found -in the brevity vf time necessary to.
obtain ' a , practical' technical knowledge of
'the i work ' and . the success with which
women have' Invaded the field.' 'The labor,
too, ! a pleasant blending of the mental
the work more seriously this' distinction
would be eliminated. Given two applicants
for a position, one exceedingly' clever In
workmanship, but loud In dress and man
ner, and another of mediocre ability, but
refined and dignified, I would choose tie
latter without hesitancy, because I know
I would find her at her desk in the morn
ing. 'The field is flooded with Sterioe-rn-
nh.' '.;.-' it.... i- -i ' -I'i-.?' ?njf
ii, . always ruuui icr a gooa
one at 'tb top."
. pe5E)SI Wt&i
costs kit, mu at vm mm was rami minwi sww smm hculo ea.1 at a n t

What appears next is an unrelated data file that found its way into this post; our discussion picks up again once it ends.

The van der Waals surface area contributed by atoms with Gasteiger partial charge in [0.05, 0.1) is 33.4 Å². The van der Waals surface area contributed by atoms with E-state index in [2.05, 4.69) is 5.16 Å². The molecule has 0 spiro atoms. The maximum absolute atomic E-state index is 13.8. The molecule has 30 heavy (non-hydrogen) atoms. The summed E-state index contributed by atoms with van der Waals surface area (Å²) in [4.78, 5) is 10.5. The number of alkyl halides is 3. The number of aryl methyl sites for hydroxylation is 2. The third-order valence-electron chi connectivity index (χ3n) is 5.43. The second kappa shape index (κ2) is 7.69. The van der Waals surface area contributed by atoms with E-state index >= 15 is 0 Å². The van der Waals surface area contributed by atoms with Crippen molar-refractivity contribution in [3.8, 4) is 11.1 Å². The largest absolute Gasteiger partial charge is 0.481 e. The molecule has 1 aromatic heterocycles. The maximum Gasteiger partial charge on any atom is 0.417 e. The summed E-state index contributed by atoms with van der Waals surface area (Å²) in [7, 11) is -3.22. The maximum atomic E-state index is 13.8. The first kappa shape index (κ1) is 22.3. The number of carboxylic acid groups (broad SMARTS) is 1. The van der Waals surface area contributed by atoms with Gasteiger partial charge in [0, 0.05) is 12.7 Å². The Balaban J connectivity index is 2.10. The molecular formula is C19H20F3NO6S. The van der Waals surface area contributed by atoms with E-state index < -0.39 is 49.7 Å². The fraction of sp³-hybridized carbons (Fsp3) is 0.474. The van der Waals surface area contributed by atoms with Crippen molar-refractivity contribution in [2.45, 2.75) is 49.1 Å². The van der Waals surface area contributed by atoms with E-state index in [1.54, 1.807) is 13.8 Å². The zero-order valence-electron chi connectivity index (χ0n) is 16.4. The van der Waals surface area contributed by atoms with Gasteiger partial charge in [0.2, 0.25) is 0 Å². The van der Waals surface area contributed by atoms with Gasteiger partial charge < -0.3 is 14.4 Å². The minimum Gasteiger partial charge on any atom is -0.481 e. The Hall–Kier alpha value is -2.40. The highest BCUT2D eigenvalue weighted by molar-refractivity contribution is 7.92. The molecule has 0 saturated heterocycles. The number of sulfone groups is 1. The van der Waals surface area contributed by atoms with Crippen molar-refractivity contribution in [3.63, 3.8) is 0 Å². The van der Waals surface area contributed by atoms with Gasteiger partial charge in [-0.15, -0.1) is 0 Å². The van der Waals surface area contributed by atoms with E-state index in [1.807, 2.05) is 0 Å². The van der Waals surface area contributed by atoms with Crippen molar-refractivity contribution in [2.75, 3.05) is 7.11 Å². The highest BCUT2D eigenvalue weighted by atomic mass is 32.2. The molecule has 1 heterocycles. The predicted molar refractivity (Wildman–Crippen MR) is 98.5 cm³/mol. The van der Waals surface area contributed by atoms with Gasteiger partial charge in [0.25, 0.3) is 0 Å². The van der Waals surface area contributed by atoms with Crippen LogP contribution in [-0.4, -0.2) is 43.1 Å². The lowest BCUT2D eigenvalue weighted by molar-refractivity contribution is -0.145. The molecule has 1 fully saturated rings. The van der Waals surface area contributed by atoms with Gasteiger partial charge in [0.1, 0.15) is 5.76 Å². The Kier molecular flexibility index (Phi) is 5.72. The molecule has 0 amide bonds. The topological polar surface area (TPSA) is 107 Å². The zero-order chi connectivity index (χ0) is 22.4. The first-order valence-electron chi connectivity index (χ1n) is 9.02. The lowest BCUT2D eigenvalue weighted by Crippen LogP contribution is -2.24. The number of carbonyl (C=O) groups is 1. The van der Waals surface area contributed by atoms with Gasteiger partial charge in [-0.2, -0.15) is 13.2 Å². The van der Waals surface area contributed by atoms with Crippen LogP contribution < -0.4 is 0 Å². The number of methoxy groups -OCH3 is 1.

stA,UU. T wrT. CARRY L XAU l sAT VM TO
children. AA i THAT oc thii ViVsV, HHt a w( mnisf
yo say tour . Vyc m. tc lurs'ii) rZlr ouf w mahoRo.
$o is QwcHj-jfcj y&y Cruv mbj ' llrsLo vo carry tws
Lj ft tt&jJ
Loretta's Looking Glass-Held Up to the Wife With Burnt Hand
It was done up in a linen bandage and.
waa being petted.
"How did you do It?" was the sym
pathetic questlen that it elicited.
"Burnt it," she pouted. . .,
and the physical. Is not too arduous and is , "Oh, that Is too bad. HowT' Sympathy
her own work were a stigma on the present
luxurioueness of Mrs. Zero. And the
corned her enjoyment of the manual and
mental domestic aotivlty aa if It were a
usually laid among pleasant surroandlngs.
A girl should not be under 14 years of age
before taking up the work; or more than 39
veep-a of-ago. Two years of practical ex-
. riepienea are neoeaaary to make her really
valuable aa an employe.
. Tohools of ktenography charge from $50 to
for Vcburae which requires from three
It tiln months to complete, according to
.'the abllfty of the pupil and the thorough
: rem of tlie teaching. ' The course Includes
sadrtHand and typewriting, the two neces
sary brancHes. - ' '
.... . r , -' i
There are a, vast number of girls and
women working as copyists at $S a week.
This requires po . Initiative, no individu
ality ;" merely careful observation... 6uch